Having just returned from Michael Rosen’s Hackney Streets, a postmodern milieu of Hackney life past and present, it was good to see that at least Hackney theatres are permissible forums for expressed concerns about the Olympic plans. This statement is of course in light of Sinclairgate last month.

Jules Pipe, Mayor of Hackney, has said about the Council’s embargo against Iain Sinclair at a recent library reading that the decision was taken because of his “recently published, largely negative comments about regeneration in the borough”. He goes on to say that “the Council welcomes public discussion on such matters”.

He is not interested in creating a forum for public debate, as evidenced by this knee-jerk reaction to what was perceived as a threat to the public image of regeneration in the host borough, despite the Council’s full understanding that Sinclair was there to promote, and only to promote, his non-partisan book about Hackney’s past.

Pipe likes to dismiss writers such as Sinclair and Rosen as part of a “keep Hackney crap mentality” to make it easier to ignore them.

Hackney Streets was not a scathing or bitter diatribe, it was a provocative piece that speaks about Olympic regeneration in a wholly non-confrontational manner, yet undoubtedly it is a piece that would have been vetoed and vetted, or most likely blacklisted altogether had it been on Council property.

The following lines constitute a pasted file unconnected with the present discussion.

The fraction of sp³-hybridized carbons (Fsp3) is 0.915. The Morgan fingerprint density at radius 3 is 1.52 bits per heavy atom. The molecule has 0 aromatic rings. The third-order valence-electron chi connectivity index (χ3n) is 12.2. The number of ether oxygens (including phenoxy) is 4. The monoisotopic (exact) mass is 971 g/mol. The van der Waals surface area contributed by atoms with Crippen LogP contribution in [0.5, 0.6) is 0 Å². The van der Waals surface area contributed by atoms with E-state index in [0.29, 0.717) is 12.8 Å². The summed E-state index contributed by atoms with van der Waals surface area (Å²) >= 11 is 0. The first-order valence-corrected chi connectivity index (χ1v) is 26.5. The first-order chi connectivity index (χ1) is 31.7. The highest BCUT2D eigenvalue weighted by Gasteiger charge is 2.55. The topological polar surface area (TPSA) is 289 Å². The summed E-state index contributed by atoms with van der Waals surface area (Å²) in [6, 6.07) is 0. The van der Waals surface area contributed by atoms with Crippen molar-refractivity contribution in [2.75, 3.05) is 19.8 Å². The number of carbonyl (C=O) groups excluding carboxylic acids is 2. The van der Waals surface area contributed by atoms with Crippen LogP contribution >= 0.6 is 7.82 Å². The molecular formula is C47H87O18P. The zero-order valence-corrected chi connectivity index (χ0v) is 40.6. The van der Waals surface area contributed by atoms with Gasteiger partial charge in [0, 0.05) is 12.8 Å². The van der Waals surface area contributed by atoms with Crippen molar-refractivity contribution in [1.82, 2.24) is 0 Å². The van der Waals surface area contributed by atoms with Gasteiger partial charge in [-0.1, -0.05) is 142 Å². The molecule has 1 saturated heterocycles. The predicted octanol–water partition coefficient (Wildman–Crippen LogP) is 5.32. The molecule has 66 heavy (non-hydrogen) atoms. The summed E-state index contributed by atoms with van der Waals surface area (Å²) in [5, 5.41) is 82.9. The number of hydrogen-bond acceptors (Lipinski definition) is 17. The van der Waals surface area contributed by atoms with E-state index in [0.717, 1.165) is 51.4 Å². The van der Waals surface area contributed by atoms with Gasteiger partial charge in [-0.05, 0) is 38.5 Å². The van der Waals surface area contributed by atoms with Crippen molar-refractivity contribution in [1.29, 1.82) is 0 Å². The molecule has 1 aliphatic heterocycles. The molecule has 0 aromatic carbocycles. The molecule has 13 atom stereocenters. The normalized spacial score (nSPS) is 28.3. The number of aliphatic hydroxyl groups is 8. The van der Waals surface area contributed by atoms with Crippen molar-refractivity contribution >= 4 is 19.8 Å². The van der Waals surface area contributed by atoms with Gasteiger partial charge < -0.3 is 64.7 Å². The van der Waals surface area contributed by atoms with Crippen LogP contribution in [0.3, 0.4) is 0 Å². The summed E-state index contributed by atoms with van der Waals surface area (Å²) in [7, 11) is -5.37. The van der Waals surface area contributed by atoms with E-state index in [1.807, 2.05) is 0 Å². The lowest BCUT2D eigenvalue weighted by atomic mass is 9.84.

“The Dalston regeneration- a dream of childless towers, of weekday workers, where there is no need for swings or slides”, Hackney Streets’ actors proclaim.  It suggests a histrionic transformation of a once culturally and socially diverse area into a homogenous metropolis for City workers and childless couples.

The play, and much of my research on Olympic regeneration has left me thinking- in four years’ time what will we have then? When the journalists and athletes are gone what will be left for us?

It seems challenging the Olympics and how it is set to affect us as London residents is not a popular, fashionable or apparently acceptable thing to do. The Olympics has essentially become a project that’s scale and magnitude is well beyond our country’s means and the rationale for investing so much money is a thinly veiled excuse of regeneration for all.

But what will the Olympics really mean for you?